The screenplay for Rear Window makes use of only two locations throughout the entire story. The Interior of the protagonist’s, Jeffries’, apartment and the exterior courtyard of the apartment that becomes a playground of peoples’ private lives.
Hitchcock created an elaborate set for Jeffries’ point of view of his neighbors, thus the camera never need change locations. The scenes are a series of shots of Jeffries’ reactions to his neighbors through their windows. The reactionary actions of Jeffries serve not only as a tool to the suspense of the plot, but also his characterization. The phone conversation that introduces Jeffries foreshadows both elements of plot suspense and his characterized bachelorhood. On page ten he say’s to his editor “if you don’t pull me out of this swamp of boredom – I’ll do something drastic – I’ll get married – imagine me rushing home to a hot apartment to listen to – a nagging wife.” As the story progresses we see that in a state of boredom, and a broken leg, Jeffries involves himself in a drastic plot of murder as his girlfriend poses the threat of marriage.
The script’s dialogue holds a rich subtext of Jeffries’ fears of marriage in which he externalizes through spying on his neighbors. In reading the screenplay this subtext becomes clear as black and white on the page, as opposed to hearing it from complex characters trapped in Hitchcock’s Mise`-en-Scene. There is even a line that refers to subtext when Jeffries’ nurse Stella says to him, “Behind every ridiculous statement is always hidden the true cause.”
The first three pages of the screenplay do a complete visual introduction to Jeffries and his surroundings. We know that he lives in a small urban apartment described as a “neighborhood not prosperous, neither poor, but a conventional dwelling place for people living on marginal incomes, luck – or hope and careful planning.” We know that it is summer as windows are wide open, people are sweating, children are playing in a fire hydrant and a thermometer reads 84 degrees.
When the screenplay commands the camera to introduce Jeffries, his description reads as so; “tall, lean, energetic, thirty-five, his face long and serious – looking at rest, is in other circumstances capable of humor, passion, naïve wonder and the kind of intensity that bespeaks inner convictions or moral strength and basic honesty.” It seems that such a description sets up not only his introduction, but also what we should expect from this character. As only Jimmy Stewart could portray such a face while sleeping, it also seems written exclusively for him. In these first five minutes we also see that the protagonist is an active photojournalist from the pictures on his wall. This establishes his conflict as an adventurous man stuck home with a broken leg, which is followed by his phone conversation with his editor.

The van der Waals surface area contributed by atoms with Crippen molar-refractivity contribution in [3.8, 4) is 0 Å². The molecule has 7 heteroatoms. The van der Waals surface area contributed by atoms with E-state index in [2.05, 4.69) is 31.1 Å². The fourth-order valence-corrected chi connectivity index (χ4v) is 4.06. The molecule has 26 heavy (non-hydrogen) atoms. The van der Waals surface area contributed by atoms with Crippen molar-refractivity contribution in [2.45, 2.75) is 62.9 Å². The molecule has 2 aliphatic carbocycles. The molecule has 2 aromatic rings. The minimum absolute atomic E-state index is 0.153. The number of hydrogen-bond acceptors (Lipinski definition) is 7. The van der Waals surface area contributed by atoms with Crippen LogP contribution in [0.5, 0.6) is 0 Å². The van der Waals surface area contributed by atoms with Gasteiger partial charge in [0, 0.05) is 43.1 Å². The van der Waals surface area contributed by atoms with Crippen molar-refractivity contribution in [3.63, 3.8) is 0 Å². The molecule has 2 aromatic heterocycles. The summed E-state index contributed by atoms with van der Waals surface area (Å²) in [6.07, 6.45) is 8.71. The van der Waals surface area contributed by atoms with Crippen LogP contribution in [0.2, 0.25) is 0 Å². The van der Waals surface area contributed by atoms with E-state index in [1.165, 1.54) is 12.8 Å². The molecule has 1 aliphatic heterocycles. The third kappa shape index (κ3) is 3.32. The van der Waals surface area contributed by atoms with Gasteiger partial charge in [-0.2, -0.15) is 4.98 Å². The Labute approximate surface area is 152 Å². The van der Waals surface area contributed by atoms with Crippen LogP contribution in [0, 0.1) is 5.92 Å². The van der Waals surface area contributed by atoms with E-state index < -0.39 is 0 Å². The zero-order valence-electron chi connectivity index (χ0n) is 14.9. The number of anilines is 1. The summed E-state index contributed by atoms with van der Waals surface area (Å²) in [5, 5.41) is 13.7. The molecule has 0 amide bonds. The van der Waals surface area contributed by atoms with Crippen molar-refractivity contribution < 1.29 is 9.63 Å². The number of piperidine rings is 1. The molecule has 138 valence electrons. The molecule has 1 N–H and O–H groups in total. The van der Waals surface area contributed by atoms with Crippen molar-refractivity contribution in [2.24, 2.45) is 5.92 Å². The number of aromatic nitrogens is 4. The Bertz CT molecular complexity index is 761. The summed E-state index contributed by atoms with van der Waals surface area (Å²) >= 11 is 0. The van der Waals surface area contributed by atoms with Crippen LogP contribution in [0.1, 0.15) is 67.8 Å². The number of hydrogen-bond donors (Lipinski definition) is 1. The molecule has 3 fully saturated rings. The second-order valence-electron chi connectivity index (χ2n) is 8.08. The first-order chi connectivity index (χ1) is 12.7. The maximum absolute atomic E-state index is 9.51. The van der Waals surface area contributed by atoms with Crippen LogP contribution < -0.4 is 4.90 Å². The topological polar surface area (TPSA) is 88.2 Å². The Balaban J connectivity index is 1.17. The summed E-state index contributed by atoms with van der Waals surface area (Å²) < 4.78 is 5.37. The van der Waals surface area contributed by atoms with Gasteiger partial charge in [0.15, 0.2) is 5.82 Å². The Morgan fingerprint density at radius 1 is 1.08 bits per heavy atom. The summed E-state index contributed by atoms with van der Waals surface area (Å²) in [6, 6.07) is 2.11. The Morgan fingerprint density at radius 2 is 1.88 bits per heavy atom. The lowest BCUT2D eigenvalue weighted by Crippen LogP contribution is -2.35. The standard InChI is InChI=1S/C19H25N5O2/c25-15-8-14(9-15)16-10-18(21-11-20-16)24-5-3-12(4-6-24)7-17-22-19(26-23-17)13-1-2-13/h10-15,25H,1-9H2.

Interesting aspects of the writing are the use of described character actions. Some examples are, “his body visibly tensing,” and “his brow knits a little awe.” Even the actions of a little dog are written poetically as he “emerges reluctantly.” As much as the screenplay was written for a director who knew what he wanted already, the clearly stated imagery offers any filmmaker a solid blueprint of action and dialogue.
What a beginning writer can learn most from Rear Window is studying the described reaction of characters. We know when a moment is suspenseful as opposed to humorous by the reactions. These described actions also reveal the fears and desires of the characters through their reactions as well as how the other characters around them react. It is also a humorous introduction to the use of subtext and how to utilize it through contrasting what the character says to what is shown on the screen. One moment that best supports this is when Jeffries asks a friend standing in his apartment “how’s the wife,” as on the screen we see his point of view shot of his voluptuous neighbor, Ms. Torso, with her body on display. In this scene Jeffries’ friend is also criticizing him for spying on his neighbors, just as he is staring out at Ms. Torso, adding another layer of subtext.
These are just a few examples, but serve richly to establish Jeffries’ character and situation. To analyze the script’s full layering of subtext and further character development would be in essence an entire book’s worth of clever interpretation and in fact there are two or three. Herein, the analysis was only to recognize the ingenious set-up by Hayes undoubtedly influenced under the masterful intentions of Hitchcock himself.